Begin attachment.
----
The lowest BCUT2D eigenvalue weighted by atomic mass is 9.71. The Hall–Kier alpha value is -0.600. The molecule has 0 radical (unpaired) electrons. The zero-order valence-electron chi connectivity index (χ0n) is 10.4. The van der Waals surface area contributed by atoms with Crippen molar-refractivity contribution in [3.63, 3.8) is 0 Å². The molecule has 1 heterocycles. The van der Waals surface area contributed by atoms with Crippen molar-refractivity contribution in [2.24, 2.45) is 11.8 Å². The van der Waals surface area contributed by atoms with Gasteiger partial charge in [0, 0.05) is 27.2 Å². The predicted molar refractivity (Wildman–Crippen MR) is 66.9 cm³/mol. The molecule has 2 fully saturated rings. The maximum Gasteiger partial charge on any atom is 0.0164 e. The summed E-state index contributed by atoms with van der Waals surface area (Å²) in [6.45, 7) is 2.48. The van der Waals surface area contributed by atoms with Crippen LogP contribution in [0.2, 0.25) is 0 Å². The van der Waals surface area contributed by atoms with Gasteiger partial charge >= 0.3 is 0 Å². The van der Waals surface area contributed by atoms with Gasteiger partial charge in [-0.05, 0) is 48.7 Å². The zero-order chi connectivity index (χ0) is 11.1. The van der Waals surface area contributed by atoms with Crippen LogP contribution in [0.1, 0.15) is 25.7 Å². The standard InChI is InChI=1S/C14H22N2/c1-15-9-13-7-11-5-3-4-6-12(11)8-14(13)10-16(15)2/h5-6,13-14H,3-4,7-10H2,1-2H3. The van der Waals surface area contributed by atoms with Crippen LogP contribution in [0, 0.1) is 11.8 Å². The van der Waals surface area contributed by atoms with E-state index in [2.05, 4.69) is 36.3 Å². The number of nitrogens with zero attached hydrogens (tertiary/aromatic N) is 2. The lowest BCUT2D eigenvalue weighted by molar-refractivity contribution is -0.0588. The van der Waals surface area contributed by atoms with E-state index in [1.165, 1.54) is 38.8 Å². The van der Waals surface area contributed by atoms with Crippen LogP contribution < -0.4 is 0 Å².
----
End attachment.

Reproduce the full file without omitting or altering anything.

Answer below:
The lowest BCUT2D eigenvalue weighted by atomic mass is 9.71. The Hall–Kier alpha value is -0.600. The molecule has 0 radical (unpaired) electrons. The zero-order valence-electron chi connectivity index (χ0n) is 10.4. The van der Waals surface area contributed by atoms with Crippen molar-refractivity contribution in [3.63, 3.8) is 0 Å². The molecule has 1 heterocycles. The van der Waals surface area contributed by atoms with Crippen molar-refractivity contribution in [2.24, 2.45) is 11.8 Å². The van der Waals surface area contributed by atoms with Gasteiger partial charge in [0, 0.05) is 27.2 Å². The predicted molar refractivity (Wildman–Crippen MR) is 66.9 cm³/mol. The molecule has 2 fully saturated rings. The maximum Gasteiger partial charge on any atom is 0.0164 e. The summed E-state index contributed by atoms with van der Waals surface area (Å²) in [6.45, 7) is 2.48. The van der Waals surface area contributed by atoms with Crippen LogP contribution in [0.2, 0.25) is 0 Å². The van der Waals surface area contributed by atoms with Gasteiger partial charge >= 0.3 is 0 Å². The van der Waals surface area contributed by atoms with Gasteiger partial charge in [-0.05, 0) is 48.7 Å². The zero-order chi connectivity index (χ0) is 11.1. The van der Waals surface area contributed by atoms with Crippen LogP contribution in [0.1, 0.15) is 25.7 Å². The standard InChI is InChI=1S/C14H22N2/c1-15-9-13-7-11-5-3-4-6-12(11)8-14(13)10-16(15)2/h5-6,13-14H,3-4,7-10H2,1-2H3. The van der Waals surface area contributed by atoms with Crippen LogP contribution in [0, 0.1) is 11.8 Å². The van der Waals surface area contributed by atoms with E-state index in [2.05, 4.69) is 36.3 Å². The number of nitrogens with zero attached hydrogens (tertiary/aromatic N) is 2. The lowest BCUT2D eigenvalue weighted by molar-refractivity contribution is -0.0588. The van der Waals surface area contributed by atoms with E-state index in [1.165, 1.54) is 38.8 Å². The van der Waals surface area contributed by atoms with Crippen LogP contribution < -0.4 is 0 Å².